manus asylum seeker refugee

Asylum seekers in Australia’s offshore detention centres are pressed in on all sides. In Nauru, access to justice is slow and tortuous. And, in Papua New Guinea, lawyers acting for those who Australia forcibly removed to Manus Island are hitting roadblocks as they seek to litigate their clients’ cases.

Since striking an agreement in 1976, individuals in criminal and civil cases aggrieved by decisions of Nauru’s courts have been able to access Australia’s High Court. Smarting from the fact that the High Court has, in the past two years, overturned a number of decisions from the Nauru courts (with a common theme being the lack of procedural fairness to asylum seekers), the Nauru government has announced it is terminating the agreement on the pretext that it wants to establish its own appellate court.

Ordinarily, such an intention is laudable but the timing is deeply disturbing given that the impact will be to place asylum seekers at the mercy of the inadequate and capricious Nauruan justice system where political pressure on the courts has led to a number of high-profile resignations by magistrates and judges. 

But while Nauru’s cynical manoeuvre is getting an airing in the Australian media, what is happening in PNG has not.

In April 2016, the PNG Supreme Court ruled that over 800 asylum seekers whom the Rudd government forcibly removed to Manus Island in 2013 had been held unlawfully since that time under the PNG constitution. The finding meant that each of those asylum seekers is entitled to damages for every day of unlawful detention. The damages claim for each detainee is likely to be, conservatively, over $80,000. What is also being sought for the Manus detainees are court orders compelling the PNG government to issue travel documents so that these men can go to a safe third country such as New Zealand.

Since signalling this legal action and filing documents with the court last month to pursue justice on behalf of his clients (which include award-winning filmmaker and journalist Behrouz Boochani), lawyer Ben Lomai has been frustrated by technical applications from the PNG government lawyers and difficulties with the Chief Justice of PNG Sir Salamo Injia. Salamo, Lomai says, has a close connection with Foreign Minister Rimbink Pato. Lomai told Radio NZ on March 30, “It’s public knowledge that they are very close to each other.”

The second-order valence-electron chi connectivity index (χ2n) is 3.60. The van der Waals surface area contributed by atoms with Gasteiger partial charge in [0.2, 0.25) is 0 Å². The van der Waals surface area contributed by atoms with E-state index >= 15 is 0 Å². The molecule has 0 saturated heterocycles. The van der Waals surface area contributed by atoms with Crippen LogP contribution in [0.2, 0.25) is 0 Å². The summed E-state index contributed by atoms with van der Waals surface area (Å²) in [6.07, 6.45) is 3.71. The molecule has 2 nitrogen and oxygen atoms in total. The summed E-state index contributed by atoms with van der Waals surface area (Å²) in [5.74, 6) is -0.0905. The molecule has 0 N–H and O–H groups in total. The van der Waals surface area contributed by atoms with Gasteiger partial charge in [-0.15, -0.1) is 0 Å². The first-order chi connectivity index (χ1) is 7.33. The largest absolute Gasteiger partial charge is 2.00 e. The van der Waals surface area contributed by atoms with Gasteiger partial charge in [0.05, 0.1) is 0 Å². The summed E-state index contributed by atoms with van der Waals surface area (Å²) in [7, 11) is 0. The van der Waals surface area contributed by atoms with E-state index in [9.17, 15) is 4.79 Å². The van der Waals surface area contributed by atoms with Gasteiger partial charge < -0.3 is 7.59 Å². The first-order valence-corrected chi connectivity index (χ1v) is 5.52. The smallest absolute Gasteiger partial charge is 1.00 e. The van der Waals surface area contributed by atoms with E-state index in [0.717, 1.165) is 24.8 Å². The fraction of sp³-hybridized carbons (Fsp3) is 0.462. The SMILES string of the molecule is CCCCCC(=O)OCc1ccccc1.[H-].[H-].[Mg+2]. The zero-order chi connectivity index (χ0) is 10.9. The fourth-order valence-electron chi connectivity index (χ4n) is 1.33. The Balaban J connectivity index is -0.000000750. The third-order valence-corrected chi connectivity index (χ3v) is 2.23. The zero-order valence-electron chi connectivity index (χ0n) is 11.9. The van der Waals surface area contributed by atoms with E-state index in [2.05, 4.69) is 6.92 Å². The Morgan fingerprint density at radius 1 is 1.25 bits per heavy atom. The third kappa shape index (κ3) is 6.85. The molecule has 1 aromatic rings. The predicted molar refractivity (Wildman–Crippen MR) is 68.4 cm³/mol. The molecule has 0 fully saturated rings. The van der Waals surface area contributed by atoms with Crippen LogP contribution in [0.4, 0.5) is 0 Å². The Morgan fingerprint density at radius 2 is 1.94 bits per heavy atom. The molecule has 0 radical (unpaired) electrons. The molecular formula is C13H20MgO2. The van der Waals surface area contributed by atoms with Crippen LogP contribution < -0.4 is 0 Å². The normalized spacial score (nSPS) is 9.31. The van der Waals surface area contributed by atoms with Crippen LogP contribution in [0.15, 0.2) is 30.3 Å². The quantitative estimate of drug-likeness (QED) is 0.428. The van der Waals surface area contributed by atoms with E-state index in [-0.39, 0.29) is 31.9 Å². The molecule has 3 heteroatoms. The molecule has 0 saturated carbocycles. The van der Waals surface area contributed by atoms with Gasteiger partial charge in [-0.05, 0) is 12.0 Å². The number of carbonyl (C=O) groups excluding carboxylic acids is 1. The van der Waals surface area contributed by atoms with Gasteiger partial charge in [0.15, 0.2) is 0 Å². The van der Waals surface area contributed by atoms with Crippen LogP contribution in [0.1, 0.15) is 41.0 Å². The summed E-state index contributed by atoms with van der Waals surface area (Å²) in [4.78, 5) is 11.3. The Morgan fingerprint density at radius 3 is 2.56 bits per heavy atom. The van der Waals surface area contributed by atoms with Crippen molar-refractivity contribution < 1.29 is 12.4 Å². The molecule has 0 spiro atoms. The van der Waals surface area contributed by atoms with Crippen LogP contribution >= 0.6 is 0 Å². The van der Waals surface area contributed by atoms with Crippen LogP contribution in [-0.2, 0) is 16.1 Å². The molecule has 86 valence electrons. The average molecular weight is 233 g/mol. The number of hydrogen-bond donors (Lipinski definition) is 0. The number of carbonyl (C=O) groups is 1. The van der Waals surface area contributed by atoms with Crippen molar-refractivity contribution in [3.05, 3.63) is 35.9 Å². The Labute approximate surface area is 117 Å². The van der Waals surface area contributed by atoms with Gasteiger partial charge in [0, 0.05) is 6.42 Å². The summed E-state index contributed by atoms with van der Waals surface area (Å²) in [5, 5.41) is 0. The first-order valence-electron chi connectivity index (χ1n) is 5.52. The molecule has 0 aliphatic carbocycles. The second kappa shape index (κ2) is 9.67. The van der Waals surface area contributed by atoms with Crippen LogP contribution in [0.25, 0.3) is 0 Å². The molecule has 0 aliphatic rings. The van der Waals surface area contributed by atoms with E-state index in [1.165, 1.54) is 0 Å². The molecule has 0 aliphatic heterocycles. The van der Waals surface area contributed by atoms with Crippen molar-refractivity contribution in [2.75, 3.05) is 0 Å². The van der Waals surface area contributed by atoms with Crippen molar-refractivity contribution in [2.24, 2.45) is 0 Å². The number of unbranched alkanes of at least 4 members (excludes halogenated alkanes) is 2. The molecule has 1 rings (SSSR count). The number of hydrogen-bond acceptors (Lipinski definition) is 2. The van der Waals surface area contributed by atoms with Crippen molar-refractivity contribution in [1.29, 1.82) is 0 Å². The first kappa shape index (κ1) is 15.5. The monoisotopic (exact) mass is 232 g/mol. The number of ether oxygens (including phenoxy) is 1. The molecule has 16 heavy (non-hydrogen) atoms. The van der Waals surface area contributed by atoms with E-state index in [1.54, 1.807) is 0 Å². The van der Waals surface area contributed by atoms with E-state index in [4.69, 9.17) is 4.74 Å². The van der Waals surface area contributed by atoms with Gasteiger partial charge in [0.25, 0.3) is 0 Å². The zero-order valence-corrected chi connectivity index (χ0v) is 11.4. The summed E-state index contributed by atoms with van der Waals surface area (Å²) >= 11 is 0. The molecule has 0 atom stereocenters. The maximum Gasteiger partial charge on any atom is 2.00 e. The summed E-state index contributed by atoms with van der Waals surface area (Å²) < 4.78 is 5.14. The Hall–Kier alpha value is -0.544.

On March 25, Lomai’s frustration spilled over in this report he published on his Facebook page where he noted that the matter is coming back to court this Friday, and that he has indicated to the bench he “will be filing two applications to disqualify Sir Salamo Injia and Derrick Hartshorn”:

Their involvement earlier in the cases have been substantial in that both of them have discussed the merits of the asylum seekers’ cases in detail at some point. Their involvement now would seem to suggest some elements of actual or apprehended bias. There’s also some evidence that the Court has allegedly collided with the PNG Government in these cases. I will confirm instructions with a view to file some information crucial evidence.

So what is Australia’s role in all this? It is hard to fathom but consider this fact: it is highly likely that the Australian taxpayers will have to foot the bill, which would be in excess of $100 million if all claims for damages are accepted, because of agreements between the Australian government via the High Commission in Port Moresby, to pay for such claims. This figure does not include the legal fees for Lomai and his team or the fees of the PNG government’s lawyers.

So while Australia, as a newly minted member of the UN Human Rights Council will profess its commitment to the rule of law and access to justice, it will not be urging the PNG government to uphold those values.

Greg Barns is a barrister and has had an advisory role in the PNG Manus detainees litigation. He is a spokesperson for the Australian Lawyers Alliance.

Peter Fray

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Peter Fray
Editor-in-chief of Crikey